Sticky Sheep is an app for both the iPad and the iPhone, and costs 69p to download from the app store, and it will only take a minute or two to fully download as it is around 18MB in size, and will install onto your iPad in no time, obviously depending on the Internet connection that you have at the time. The game is developed by Chillingo Ltd, (yep never heard of them either!) and was only released on the 23rd February 2012.

                              As I said this one is rather strange, and the storyline goes that the sheep are being a tad naughty and refusing to be rounded up by Baxter the sheepdog. As a result he decides that drastic action is needed and dons his helmet and prepares to ram the sheep back home. It is then your task to progress through level after level trying to get the sheep into the target area in the number of shots required. There are also a number of gold coins on each level to collect, which will boost your score, and to achieve a star, the level needs to be completed with all coins collected with at least one more shot remaining. Quite easy on some levels, decidedly difficult on others!

                              Now the game itself is quite hard to describe, and I would say it is somewhat of a cross between crazy golf, pool and one man and his dog! The dog is fired across the screen by using the touch screen interface and using a scrolling motion, pulling him back and releasing. Extra power is achieved by scrolling back further, and touching the screen in the relevant place controls direction. The trick then is to get all of your angles right to bounce off the sheep, and either collects the coins, push the sheep into the coins, and then push the sheep into the collection zone. There are several obstacles that you may face along the way, such as super charged electrical fences which will kill the dog or the sheep, gates which need to be opened or boulders in the way to name a few. Switches are present on some levels, which will do a variety of things such as open a gate, or control the power to an electric fence. Other switches are pressure controlled, and will require a precision shot to get the sheep to stop directly on top of them. It all sounds pretty easy, and it is very straightforward to get into playing, but does get very difficult, and as a result very addictive, as you just can't put the thing down until you have beaten that one extra level!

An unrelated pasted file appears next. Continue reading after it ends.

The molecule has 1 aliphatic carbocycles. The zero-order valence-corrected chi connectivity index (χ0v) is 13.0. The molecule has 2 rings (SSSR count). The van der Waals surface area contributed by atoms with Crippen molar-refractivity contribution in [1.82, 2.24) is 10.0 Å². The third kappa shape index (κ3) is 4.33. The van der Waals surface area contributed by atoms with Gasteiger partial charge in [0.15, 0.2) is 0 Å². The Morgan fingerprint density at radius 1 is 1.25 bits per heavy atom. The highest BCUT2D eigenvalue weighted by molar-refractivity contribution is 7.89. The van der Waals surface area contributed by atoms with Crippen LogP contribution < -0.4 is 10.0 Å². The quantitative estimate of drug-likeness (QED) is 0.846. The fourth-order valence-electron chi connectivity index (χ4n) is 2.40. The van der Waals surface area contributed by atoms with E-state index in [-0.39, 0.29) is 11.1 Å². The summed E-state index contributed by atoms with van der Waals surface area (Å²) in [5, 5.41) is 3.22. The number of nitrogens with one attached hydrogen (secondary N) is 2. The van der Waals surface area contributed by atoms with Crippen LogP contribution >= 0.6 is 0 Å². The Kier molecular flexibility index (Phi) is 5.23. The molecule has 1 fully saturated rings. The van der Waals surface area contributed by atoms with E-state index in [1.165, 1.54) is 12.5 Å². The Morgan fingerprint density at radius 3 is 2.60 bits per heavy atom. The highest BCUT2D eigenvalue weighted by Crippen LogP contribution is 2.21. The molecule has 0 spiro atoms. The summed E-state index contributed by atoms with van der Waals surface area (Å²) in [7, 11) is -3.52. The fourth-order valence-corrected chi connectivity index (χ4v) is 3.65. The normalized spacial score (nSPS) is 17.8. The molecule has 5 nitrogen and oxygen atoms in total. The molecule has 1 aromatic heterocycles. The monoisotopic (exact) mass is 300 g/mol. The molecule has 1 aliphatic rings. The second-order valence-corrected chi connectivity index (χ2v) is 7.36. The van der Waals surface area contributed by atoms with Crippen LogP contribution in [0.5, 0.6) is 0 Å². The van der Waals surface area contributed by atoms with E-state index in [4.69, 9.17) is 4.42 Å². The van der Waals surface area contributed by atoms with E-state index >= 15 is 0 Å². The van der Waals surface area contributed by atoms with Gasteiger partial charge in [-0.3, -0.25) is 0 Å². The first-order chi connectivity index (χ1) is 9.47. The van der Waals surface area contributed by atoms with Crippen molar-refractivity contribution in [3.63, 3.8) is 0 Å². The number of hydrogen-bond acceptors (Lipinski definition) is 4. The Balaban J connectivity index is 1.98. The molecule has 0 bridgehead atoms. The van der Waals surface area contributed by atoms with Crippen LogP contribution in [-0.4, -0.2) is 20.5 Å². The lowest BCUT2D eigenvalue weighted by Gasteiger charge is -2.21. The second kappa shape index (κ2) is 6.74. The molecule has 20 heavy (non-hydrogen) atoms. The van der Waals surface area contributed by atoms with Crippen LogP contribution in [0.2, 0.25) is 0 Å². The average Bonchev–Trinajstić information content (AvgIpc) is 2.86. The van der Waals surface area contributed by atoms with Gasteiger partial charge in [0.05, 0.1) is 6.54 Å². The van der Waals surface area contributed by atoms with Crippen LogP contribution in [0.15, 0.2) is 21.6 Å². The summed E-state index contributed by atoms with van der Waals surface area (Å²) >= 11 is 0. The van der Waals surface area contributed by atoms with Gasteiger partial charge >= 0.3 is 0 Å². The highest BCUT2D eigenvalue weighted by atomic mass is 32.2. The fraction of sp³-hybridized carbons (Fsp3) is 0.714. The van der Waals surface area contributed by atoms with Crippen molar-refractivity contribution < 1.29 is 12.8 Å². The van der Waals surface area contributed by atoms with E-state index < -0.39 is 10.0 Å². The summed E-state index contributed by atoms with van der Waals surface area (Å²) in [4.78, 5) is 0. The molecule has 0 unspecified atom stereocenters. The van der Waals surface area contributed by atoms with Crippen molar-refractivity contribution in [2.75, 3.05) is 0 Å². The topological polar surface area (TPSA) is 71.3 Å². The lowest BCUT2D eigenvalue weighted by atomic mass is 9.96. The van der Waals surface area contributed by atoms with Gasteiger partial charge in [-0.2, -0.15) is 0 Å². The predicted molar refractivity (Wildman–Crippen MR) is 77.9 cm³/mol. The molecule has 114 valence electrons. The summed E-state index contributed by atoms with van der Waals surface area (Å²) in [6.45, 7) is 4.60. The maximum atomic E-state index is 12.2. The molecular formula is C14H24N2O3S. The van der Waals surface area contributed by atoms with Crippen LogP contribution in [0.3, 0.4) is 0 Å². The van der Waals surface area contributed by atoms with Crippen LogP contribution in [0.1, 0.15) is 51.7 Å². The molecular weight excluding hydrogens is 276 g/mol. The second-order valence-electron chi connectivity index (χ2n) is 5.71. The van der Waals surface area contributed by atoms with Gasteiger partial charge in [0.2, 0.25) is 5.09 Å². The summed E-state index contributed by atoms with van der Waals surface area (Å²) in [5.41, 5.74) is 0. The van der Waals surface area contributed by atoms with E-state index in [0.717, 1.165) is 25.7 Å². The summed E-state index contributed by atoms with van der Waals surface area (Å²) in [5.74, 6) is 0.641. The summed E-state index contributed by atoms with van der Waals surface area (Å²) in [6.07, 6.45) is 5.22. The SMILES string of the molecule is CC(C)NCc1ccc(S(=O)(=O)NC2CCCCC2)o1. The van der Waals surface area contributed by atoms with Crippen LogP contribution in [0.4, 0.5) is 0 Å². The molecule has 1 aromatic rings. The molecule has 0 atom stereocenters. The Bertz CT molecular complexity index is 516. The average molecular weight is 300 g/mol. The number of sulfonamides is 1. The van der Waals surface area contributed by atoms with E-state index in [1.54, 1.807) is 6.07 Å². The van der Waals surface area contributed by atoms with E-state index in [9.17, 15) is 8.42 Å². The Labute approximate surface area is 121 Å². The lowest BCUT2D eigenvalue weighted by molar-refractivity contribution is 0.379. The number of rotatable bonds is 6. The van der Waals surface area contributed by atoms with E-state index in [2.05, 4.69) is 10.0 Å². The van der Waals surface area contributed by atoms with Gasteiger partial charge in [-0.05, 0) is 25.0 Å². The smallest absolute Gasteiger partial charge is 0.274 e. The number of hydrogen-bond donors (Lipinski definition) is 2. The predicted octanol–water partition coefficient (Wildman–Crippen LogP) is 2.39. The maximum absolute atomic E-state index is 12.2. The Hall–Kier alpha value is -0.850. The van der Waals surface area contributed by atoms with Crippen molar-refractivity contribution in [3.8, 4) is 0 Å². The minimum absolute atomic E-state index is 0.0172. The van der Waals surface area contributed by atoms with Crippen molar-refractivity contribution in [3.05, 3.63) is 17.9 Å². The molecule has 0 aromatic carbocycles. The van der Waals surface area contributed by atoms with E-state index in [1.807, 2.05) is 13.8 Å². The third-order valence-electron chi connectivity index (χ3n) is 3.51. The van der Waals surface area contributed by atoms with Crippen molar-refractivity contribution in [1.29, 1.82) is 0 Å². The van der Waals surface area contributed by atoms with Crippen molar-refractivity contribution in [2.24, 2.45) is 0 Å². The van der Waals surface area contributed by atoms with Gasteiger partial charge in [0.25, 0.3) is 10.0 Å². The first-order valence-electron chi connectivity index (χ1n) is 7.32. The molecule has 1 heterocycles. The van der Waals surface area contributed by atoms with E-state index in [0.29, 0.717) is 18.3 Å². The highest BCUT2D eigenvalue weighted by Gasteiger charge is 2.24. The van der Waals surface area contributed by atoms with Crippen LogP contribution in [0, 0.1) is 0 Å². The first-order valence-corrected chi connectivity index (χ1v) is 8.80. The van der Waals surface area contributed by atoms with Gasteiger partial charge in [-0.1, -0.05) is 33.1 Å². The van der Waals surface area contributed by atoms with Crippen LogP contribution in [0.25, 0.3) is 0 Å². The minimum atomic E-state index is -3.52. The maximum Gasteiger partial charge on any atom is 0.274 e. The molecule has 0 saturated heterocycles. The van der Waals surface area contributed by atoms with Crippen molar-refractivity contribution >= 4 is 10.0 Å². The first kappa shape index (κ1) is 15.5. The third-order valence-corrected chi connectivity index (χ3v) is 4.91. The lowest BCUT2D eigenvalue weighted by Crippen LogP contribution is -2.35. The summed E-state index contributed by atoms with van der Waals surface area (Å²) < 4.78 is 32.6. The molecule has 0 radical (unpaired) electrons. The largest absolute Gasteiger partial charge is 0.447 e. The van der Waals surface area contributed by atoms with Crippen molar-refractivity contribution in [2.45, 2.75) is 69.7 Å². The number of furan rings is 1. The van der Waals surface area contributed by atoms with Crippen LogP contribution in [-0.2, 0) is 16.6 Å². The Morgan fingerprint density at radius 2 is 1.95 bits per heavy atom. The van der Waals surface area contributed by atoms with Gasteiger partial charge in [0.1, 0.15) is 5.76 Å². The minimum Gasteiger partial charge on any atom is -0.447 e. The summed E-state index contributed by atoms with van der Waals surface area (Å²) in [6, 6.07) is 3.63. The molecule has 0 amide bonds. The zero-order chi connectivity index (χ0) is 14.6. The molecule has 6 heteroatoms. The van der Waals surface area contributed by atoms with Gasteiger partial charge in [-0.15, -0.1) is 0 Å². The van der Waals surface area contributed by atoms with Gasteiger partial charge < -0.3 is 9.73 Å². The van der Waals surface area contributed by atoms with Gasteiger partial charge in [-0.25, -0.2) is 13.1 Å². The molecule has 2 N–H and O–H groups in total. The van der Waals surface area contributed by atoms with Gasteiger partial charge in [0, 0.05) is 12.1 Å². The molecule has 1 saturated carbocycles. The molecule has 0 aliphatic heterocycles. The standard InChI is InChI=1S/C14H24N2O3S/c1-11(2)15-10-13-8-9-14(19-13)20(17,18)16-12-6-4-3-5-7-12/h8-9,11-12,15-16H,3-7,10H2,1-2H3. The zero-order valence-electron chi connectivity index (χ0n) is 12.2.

There is a second type of game mode, called Arcade, on which your task is to try and collect as many sheep as possible within a 60 second time limit. This is unlocked after you progress a certain way into the campaign, but I have to admit I don't find it as entertaining as working through the levels, but will certainly fill a spare few minutes.

                              Different types of sheep are also introduced as the game progresses. Ewe (see what I did there!!!) start off with the traditional white fluffy variety, but after a while you start to get black sheep. Now these cannot be allowed to die via the electric fences, but you must not push these into the collection zone, as you will forfeit the level if these get in. They do also slightly sinister in my opinion, which is quite amusing. Rams also make an appearance every now and again, and these can be collected, and will need to be to complete a level. They also have the addition of strength and can be used to smash through boulders simply by pushing them toward and then through them. Finally there are radioactive sheep (obviously from the Snowdonia region after Chernobyl!), but I won't spoil the surprise on this one, as they need to be seen to be believed.